-Philip Jones

John Fletcher recording of the Vaughan Williams Concerto for Tuba

Excerpt from The Modern Trombone, Tuba and Euphonium Player:

British tuba player. Born in Leeds, England, John Fletcher played tuba as a youth and French horn while studying natural sciences at Pembroke College, Cambridge. He joined the BBC Symphony Orchestra (London) in 1964 and played a large bore tuba in 13-foot E-flat. At that time, most British orchestral tubists played a 12-foot F tuba, which blended well with the narrow bore trombones (including G bass trombone) that were commonly in use. Fletcher’s advocacy of the E-flat tuba, and later a contrabass tuba in 16-foot C, coincided around the time that larger bore American-made trombones began entering British orchestras as a result of the end of a trade embargo (active from 1938-1958) that had kept foreign-made musical instruments out of the British marketplace. Fletcher joined the Philip Jones Brass Ensemble in 1966 and the London Symphony in 1970 where he played until his untimely death from a cerebral hemorrhage at the age of forty-six. Fletcher’s recording of the Tuba Concerto of Ralph Vaughan Williams (London Symphony, 1972) is widely considered to be one of the finest ever made.

-Doug Yeo

John Fletcher: Some Reminiscences by Denis Wick

I have to say that I was absolutely stunned by his musician-ship and technical facility. He was largely self-taught, although there had been two or three lessons when John was at school from Clem Lawton, then tubist with the Philharmonia Orchestra, during visits by the orchestra to Leeds, John’s home town. He had also been a member of the famous National Youth Orchestra, which had almost professional standards and where he made so many lasting friendships. All those years of dabbling with other brasses, particularly the French horn, had given him considerable embouchure problems, which, fortunately, I was able to help him solve. Over some months, I persuaded him to forsake the French horn and concentrate off the tuba, suggesting that a postgraduate course at one of the London Music Colleges should be the next step. To my horror and their everlasting shame, one of our most prestigious institutions turned him down, without a hearing. John then decided to take a postgraduate science-teaching diploma, while continuing his work on the tuba.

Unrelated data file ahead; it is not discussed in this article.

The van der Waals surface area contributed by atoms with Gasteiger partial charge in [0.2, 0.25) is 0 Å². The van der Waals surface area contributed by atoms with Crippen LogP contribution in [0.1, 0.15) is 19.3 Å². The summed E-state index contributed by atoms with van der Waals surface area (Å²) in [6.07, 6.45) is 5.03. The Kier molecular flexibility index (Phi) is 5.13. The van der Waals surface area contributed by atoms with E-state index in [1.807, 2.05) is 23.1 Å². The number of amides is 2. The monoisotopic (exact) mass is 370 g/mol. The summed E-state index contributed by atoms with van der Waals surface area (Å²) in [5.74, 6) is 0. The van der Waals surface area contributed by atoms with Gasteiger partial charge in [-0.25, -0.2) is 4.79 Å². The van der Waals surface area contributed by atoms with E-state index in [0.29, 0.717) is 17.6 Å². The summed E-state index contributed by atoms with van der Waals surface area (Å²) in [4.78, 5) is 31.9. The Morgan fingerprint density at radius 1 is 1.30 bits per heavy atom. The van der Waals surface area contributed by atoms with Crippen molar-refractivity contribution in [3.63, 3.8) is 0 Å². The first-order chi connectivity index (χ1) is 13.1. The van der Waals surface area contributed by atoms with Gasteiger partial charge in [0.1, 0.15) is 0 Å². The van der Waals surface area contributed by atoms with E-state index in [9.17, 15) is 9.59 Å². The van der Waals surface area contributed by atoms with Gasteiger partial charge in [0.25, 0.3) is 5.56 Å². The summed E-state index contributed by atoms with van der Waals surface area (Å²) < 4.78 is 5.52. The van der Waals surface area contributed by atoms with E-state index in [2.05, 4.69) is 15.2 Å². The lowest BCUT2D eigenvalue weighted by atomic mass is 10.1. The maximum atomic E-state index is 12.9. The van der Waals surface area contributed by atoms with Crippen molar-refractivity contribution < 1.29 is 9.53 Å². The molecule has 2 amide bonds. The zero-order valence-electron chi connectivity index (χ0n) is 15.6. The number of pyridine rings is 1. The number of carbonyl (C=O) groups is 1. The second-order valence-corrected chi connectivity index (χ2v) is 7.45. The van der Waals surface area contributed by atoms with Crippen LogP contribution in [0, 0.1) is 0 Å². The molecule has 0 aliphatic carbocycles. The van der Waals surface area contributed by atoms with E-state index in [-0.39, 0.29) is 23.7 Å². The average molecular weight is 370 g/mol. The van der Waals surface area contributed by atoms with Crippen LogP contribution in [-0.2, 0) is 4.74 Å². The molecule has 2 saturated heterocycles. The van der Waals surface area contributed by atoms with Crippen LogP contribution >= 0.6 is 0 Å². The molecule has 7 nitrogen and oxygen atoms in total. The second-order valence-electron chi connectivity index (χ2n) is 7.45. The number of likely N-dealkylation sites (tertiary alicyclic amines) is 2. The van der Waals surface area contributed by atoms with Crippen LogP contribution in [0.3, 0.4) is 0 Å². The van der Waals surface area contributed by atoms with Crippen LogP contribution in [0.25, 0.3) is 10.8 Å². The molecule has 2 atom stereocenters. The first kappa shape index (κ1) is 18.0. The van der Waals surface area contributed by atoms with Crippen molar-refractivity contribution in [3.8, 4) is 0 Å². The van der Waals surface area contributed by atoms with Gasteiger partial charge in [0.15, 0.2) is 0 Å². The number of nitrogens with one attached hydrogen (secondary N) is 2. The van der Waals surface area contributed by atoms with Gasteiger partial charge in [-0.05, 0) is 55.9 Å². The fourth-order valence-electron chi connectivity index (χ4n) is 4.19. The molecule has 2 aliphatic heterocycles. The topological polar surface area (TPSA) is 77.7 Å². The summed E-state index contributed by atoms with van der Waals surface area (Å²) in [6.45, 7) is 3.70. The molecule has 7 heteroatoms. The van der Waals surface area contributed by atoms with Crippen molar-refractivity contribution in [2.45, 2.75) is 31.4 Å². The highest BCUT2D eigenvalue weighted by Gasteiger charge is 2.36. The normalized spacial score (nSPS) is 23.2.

By the time the examinations for this had taken place, a vacancy for tuba had materialized in the BBC Symphony Orchestra. Their conductor-elect was Antal Dorati, with whom the LSO ha worked over many years. At a rehearsal interval I told him of my protege, and suggest that there should be a really thorough audition. At this time, with such a shortage of good players, auditions were often little more than a formality with a player appointed by recommendation. A tough audition would, at least, weed out the ex-army bandsmen and similar applicants, and show them what the tuba could do in the hands of a real musician, albeit one not yet completely developed as an instrumentalist. John’s performance at that audition was, I was told, al that I had expected and more; he was given the job.

The rest, you might say, is history. The period of 1964-1968 saw John established as a first-class orchestral tubist.

-Denis Wick (February 1988 TUBA Journal)